Monday Nov 04, 2013

Groovy Grapes in NetBeans IDE

The start of Groovy Grapes support in NetBeans IDE. Below you see a pure Groovy project, with the Groovy JAR and the Ivy JAR automatically on its classpath. There's also a Groovy script that makes use of a @Grab annotation. In the bottom left, in the Services window, you also see a Grape Repository browser, i.e., showing you the JARs that are currently in ".groovy/grapes". Click the images below to get a better look at them.

Next, you see what happens when the project is run. The @Grab annotation automatically starts downloading the JARs that are needed and puts them into the ".groovy/grapes" folder. However, the "no suitable classloader found for grab" error message (which Google shows is a problem for lots of developers) prevents the application from running successfully:

The final screenshot shows that I've put the JARs that I need onto the classpath of the project. I did that manually, hoping to learn from the NetBeans Maven project or the NetBeans Gradle project how to do that automatically. Also note that the @Grab annotation has been commented out. Now the error message about the classloader is avoided and the project runs.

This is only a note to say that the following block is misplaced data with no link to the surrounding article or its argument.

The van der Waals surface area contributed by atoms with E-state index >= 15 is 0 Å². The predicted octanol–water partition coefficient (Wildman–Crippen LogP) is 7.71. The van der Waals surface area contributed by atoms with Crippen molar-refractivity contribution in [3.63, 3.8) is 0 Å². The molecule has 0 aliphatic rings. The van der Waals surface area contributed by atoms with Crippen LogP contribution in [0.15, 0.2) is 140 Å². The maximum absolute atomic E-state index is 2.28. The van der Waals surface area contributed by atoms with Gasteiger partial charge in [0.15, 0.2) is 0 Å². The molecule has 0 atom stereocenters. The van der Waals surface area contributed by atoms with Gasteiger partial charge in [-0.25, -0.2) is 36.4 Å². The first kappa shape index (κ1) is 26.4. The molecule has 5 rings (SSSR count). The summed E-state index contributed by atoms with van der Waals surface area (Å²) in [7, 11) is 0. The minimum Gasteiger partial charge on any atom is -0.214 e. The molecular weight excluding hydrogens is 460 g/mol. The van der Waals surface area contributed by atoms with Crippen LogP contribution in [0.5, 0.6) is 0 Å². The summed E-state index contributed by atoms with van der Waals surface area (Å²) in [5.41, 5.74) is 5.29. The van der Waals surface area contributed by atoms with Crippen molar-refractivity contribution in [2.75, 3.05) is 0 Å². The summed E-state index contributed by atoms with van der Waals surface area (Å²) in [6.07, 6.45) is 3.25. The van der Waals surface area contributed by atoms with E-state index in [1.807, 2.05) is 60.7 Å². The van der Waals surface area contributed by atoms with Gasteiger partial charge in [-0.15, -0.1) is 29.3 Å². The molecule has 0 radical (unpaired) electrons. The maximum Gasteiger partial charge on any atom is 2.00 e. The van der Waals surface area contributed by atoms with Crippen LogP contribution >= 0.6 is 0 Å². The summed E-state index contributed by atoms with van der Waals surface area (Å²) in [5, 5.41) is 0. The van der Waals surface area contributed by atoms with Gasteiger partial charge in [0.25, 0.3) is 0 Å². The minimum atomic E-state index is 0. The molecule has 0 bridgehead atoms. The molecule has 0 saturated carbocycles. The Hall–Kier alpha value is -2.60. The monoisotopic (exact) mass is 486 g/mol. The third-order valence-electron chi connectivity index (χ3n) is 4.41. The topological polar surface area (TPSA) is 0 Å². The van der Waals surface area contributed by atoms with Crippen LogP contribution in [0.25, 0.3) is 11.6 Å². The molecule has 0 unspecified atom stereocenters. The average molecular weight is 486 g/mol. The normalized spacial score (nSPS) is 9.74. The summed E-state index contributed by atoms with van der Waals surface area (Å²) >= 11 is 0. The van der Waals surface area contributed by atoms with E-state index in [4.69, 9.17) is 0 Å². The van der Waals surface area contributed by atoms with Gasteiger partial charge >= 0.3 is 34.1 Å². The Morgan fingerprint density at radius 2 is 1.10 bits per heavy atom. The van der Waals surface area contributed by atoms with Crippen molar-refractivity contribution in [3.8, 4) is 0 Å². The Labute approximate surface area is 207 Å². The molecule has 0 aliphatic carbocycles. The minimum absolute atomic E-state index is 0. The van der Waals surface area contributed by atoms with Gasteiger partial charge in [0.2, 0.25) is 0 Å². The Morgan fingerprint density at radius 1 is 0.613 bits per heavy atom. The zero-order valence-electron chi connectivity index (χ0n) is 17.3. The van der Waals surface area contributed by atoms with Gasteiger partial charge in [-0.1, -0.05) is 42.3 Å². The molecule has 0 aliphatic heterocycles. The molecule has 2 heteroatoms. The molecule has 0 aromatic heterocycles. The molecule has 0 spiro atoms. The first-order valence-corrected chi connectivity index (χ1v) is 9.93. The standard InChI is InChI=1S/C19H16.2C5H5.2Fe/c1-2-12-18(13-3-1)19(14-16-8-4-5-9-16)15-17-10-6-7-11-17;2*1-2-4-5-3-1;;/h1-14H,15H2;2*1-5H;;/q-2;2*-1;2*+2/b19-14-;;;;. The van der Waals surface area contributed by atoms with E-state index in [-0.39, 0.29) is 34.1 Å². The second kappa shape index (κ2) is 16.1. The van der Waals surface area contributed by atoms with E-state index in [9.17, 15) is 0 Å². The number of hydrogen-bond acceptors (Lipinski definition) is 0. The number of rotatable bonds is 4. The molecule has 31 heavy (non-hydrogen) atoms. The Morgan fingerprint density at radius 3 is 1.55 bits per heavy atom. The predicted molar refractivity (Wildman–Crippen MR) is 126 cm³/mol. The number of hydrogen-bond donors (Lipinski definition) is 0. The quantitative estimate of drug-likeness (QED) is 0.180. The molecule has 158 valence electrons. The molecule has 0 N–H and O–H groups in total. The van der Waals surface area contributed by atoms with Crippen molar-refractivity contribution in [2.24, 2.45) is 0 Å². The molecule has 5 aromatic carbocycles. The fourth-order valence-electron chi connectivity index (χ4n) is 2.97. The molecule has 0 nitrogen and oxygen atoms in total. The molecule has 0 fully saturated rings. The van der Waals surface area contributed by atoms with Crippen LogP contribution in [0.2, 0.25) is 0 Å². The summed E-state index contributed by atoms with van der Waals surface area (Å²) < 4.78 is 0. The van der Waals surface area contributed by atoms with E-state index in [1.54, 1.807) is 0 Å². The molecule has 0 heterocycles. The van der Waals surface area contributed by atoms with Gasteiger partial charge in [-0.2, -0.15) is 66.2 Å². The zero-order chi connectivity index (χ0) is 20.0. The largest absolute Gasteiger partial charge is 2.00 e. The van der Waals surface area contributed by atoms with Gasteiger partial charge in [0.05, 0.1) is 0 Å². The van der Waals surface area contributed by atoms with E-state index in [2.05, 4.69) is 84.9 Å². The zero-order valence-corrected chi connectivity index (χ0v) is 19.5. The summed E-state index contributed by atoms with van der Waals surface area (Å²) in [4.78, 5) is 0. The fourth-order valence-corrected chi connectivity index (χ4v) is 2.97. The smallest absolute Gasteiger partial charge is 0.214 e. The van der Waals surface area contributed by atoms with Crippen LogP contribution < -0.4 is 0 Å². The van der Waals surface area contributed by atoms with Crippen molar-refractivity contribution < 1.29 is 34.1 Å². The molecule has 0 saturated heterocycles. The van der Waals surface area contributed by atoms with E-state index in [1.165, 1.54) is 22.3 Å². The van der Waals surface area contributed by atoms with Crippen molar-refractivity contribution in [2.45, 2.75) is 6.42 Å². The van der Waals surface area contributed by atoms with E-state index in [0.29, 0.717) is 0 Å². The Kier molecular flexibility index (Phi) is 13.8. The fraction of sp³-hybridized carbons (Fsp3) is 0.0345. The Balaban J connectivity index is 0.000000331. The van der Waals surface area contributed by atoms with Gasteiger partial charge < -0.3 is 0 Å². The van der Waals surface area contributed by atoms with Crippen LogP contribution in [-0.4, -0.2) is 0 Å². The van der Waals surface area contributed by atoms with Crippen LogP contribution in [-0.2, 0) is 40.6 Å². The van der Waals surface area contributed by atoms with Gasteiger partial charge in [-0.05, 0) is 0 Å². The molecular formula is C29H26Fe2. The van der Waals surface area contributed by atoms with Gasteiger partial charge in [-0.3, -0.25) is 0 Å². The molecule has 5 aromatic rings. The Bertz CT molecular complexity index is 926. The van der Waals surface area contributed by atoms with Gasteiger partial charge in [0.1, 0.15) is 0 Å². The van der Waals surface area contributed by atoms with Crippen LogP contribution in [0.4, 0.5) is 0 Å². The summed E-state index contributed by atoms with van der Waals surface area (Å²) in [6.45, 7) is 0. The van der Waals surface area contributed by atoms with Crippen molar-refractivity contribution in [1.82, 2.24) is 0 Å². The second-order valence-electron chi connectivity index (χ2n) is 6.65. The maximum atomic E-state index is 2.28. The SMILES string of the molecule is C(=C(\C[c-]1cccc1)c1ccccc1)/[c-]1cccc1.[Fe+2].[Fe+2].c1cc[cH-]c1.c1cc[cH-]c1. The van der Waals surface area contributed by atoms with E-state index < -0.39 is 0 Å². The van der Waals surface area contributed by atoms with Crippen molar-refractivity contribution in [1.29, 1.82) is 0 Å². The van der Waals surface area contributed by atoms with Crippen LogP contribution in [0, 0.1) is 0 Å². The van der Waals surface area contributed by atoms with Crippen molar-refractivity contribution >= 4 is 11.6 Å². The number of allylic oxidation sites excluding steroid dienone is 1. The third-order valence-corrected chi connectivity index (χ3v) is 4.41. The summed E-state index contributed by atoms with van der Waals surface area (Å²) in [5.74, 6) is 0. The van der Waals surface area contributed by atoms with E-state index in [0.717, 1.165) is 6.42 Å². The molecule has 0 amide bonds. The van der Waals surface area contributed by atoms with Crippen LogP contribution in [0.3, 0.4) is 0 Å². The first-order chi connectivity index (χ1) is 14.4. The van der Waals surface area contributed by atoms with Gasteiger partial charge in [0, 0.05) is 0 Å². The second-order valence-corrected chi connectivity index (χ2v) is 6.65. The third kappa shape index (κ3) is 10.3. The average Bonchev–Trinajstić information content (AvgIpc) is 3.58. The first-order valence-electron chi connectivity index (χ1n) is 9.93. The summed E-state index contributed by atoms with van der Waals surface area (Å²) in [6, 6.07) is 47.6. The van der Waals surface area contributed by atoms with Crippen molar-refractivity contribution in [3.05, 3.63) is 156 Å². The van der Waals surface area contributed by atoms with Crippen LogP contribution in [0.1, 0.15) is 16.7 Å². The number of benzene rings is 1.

What needs to happen for Groovy Grapes support to be complete in NetBeans IDE:

  • Figure out how to add the downloaded JARs to the project classpath automatically.
  • Fix the refresh problem in the Grape Repository browser, i.e., right now the refresh doesn't happen automatically yet.
  • Hopefully find a way to get around the grab classloader problem, i.e., it's not ideal that one needs to comment out the annotation.
  • Let the user specify a different Grape repository, i.e., right now ".groovy/grapes" is assumed, but the user should be able to point the repository browser to something different. Maybe there should be support for multiple Grape repositories?

Comments/feedback/help is welcome.


Geertjan Wielenga (@geertjanw) is a Principal Product Manager in the Oracle Developer Tools group living & working in Amsterdam. He is a Java technology enthusiast, evangelist, trainer, speaker, and writer. He blogs here daily.

The focus of this blog is mostly on NetBeans (a development tool primarily for Java programmers), with an occasional reference to NetBeans, and sometimes diverging to topics relating to NetBeans. And then there are days when NetBeans is mentioned, just for a change.


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